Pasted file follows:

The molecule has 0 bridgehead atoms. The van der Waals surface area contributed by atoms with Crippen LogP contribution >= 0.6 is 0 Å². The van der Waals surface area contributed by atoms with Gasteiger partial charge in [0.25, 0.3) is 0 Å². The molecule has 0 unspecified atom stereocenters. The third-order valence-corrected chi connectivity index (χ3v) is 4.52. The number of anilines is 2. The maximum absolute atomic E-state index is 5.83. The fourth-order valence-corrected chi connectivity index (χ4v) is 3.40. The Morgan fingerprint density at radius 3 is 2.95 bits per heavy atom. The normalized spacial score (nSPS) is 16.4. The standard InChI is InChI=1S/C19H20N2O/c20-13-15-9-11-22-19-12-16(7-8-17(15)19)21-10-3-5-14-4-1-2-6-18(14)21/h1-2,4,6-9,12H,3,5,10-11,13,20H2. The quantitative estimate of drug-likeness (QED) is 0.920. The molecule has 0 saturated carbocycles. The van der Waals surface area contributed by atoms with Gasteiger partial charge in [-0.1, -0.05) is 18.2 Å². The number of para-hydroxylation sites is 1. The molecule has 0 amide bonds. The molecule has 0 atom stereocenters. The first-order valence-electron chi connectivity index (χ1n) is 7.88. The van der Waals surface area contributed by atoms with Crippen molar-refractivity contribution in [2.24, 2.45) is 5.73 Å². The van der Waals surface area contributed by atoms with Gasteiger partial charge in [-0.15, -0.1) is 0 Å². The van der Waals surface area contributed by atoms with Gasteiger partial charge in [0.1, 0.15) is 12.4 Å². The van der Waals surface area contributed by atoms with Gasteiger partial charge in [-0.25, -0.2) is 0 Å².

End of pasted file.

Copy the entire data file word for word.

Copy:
The molecule has 0 bridgehead atoms. The van der Waals surface area contributed by atoms with Crippen LogP contribution >= 0.6 is 0 Å². The van der Waals surface area contributed by atoms with Gasteiger partial charge in [0.25, 0.3) is 0 Å². The molecule has 0 unspecified atom stereocenters. The third-order valence-corrected chi connectivity index (χ3v) is 4.52. The number of anilines is 2. The maximum absolute atomic E-state index is 5.83. The fourth-order valence-corrected chi connectivity index (χ4v) is 3.40. The Morgan fingerprint density at radius 3 is 2.95 bits per heavy atom. The normalized spacial score (nSPS) is 16.4. The standard InChI is InChI=1S/C19H20N2O/c20-13-15-9-11-22-19-12-16(7-8-17(15)19)21-10-3-5-14-4-1-2-6-18(14)21/h1-2,4,6-9,12H,3,5,10-11,13,20H2. The quantitative estimate of drug-likeness (QED) is 0.920. The molecule has 0 saturated carbocycles. The van der Waals surface area contributed by atoms with Gasteiger partial charge in [-0.1, -0.05) is 18.2 Å². The number of para-hydroxylation sites is 1. The molecule has 0 amide bonds. The molecule has 0 atom stereocenters. The first-order valence-electron chi connectivity index (χ1n) is 7.88. The van der Waals surface area contributed by atoms with Crippen molar-refractivity contribution in [2.24, 2.45) is 5.73 Å². The van der Waals surface area contributed by atoms with Gasteiger partial charge in [-0.15, -0.1) is 0 Å². The van der Waals surface area contributed by atoms with Gasteiger partial charge in [0.1, 0.15) is 12.4 Å². The van der Waals surface area contributed by atoms with Gasteiger partial charge in [-0.25, -0.2) is 0 Å².